A captured Russian Air Force officer whose plane was shot down by Ukrainian forces reacts during a news conference in Kyiv on Friday, March 11. (Associated Press/Efrem Lukatsky)

Another reason for the large number of casualties, Saideman said, is Russia’s poor strategy.

“The Russians haven’t prepared the battlefield at all,” he said. “They didn’t do a lot of things that US/NATO doctrine would usually do, ie take out maximum anti-aircraft capability, hit command nodes.

“The fact that Ukrainians still have power, that they still have internet, that they still have means of communication means that it is much easier for Ukrainians to make smart decisions and communicate them effectively.”

Saideman said Russian military medical services were also substandard, which contributed to the death rate. Reports from Ukraine suggest that Russian doctors are failing to properly treat cases of frostbite, as well as more serious injuries.

And because there was no bombing before the invasion, he said, the airspace over Ukraine remains contested. Ukrainian forces were able to shoot down helicopters that could have brought wounded soldiers back from the front.

The mother of Russian army soldier Rustam Zarifulin, killed in action in Ukraine, cries surrounded by relatives during a farewell ceremony in his homeland in Kara-Balta, 60 km west of Bishkek, in the Kyrgyzstan, March 27. (Associated Press/Vladimir Voronin)

Maloney said the poor state of the Russian military has left troops in the field with inadequate equipment.

“They don’t care about their personnel, their vehicles are not equipped to protect their people. They are not like our vehicles with fire suppression systems and all that,” he said.

“I haven’t seen an armored ambulance in this whole war. We have some but I haven’t seen an armored ambulance at all.”

Can Russia sustain these losses for much longer?

To sustain these heavy casualties and continue the war, Russian President Vladimir Putin must maintain battlefield morale and cling to the autocratic regime he leads. Experts say there are reasons to believe that Russia’s ability to continue the war and Putin’s grip on power could be threatened.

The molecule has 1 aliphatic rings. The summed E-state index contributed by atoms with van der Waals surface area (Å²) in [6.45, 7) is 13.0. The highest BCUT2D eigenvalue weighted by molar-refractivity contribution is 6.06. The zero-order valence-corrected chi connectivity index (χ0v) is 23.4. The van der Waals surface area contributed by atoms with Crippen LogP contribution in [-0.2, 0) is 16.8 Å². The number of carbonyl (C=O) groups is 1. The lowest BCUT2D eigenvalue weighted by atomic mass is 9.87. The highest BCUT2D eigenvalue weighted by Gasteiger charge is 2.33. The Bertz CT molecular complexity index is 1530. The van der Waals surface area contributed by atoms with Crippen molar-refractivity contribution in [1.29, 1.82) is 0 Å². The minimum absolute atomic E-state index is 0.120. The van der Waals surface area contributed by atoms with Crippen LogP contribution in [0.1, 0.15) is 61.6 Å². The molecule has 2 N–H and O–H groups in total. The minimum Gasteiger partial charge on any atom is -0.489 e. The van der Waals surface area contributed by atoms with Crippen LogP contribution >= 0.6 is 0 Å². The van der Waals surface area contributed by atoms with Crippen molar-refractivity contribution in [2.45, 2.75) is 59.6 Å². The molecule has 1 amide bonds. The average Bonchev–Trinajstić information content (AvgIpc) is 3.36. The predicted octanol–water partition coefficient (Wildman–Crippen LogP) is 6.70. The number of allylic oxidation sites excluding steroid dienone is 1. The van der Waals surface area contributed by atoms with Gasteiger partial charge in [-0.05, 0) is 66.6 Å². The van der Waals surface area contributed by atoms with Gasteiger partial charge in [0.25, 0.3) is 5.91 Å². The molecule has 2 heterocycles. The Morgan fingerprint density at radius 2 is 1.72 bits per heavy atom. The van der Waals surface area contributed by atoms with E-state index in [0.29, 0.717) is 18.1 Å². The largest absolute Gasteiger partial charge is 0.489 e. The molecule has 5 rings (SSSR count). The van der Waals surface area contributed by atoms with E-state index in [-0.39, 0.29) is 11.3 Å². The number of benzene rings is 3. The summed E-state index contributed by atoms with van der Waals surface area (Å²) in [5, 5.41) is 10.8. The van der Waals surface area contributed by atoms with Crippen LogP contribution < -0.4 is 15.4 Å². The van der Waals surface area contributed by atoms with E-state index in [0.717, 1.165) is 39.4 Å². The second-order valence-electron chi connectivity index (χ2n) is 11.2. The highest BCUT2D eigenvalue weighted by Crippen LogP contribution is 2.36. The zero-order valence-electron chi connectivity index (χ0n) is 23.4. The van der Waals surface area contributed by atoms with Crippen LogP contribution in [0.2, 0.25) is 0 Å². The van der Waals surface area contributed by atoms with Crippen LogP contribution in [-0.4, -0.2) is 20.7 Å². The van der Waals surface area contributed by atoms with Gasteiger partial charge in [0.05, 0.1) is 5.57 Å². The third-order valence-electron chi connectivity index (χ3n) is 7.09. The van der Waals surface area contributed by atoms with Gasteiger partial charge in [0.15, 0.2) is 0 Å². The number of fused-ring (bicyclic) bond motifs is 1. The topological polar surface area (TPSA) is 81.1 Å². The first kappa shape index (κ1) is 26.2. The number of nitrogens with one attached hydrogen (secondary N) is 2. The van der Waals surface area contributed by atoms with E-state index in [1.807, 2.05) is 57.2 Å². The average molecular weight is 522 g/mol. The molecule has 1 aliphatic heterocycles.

Maloney said the Russian army was poorly trained. He said about 31 senior Russian military officers, from colonels to generals, were killed in action, as were many highly trained soldiers.

The loss of experienced officers and fighters can undermine troop morale. But poor training, poor logistics and substandard medical support have a bigger effect on Russia’s war effort, experts said.

“Soldiers who are currently fighting, if they see their colleagues not being recognized, they will lose their will to fight,” Dorn said. “If they see their comrades dead, over whom they mourn…are not sent home…it will have a huge effect on the morale of the Russian troops.”

Despite his iron grip on Russia, Putin must also keep in mind the threat of a backlash at home.

“His power base is intelligence and the military and if he loses the support of generals and infantry then he knows he can’t stay in power for very long. There is a huge risk for him,” Dorn said.

Retired Major Michael Boire, a former NATO war planner and assistant professor of military history at the Royal Military College, disagreed. He said while a high death toll would be a problem for a country like Canada, Russians are used to bad news.

“A democracy would say these are high, unacceptable and appalling numbers. The average Russian would say, ‘This is war, this is how it is, this is how you do business,'” Boire said.

“The average Russian expects life to be rough.”

Saideman said that during the Soviet war in Afghanistan, a group of mothers organized to pressure the regime to end the war and bring their sons home. In the short term, he said, battlefield losses in Ukraine will force Putin to spend more resources to retain power. Longer term, he added, it could go two ways.

“At some point there will be a large gathering of people and the Russian apparatus of oppression will appear and they will have to choose whether or not to shoot these protesters,” he said. “And we never know how it will unfold until it actually unfolds.”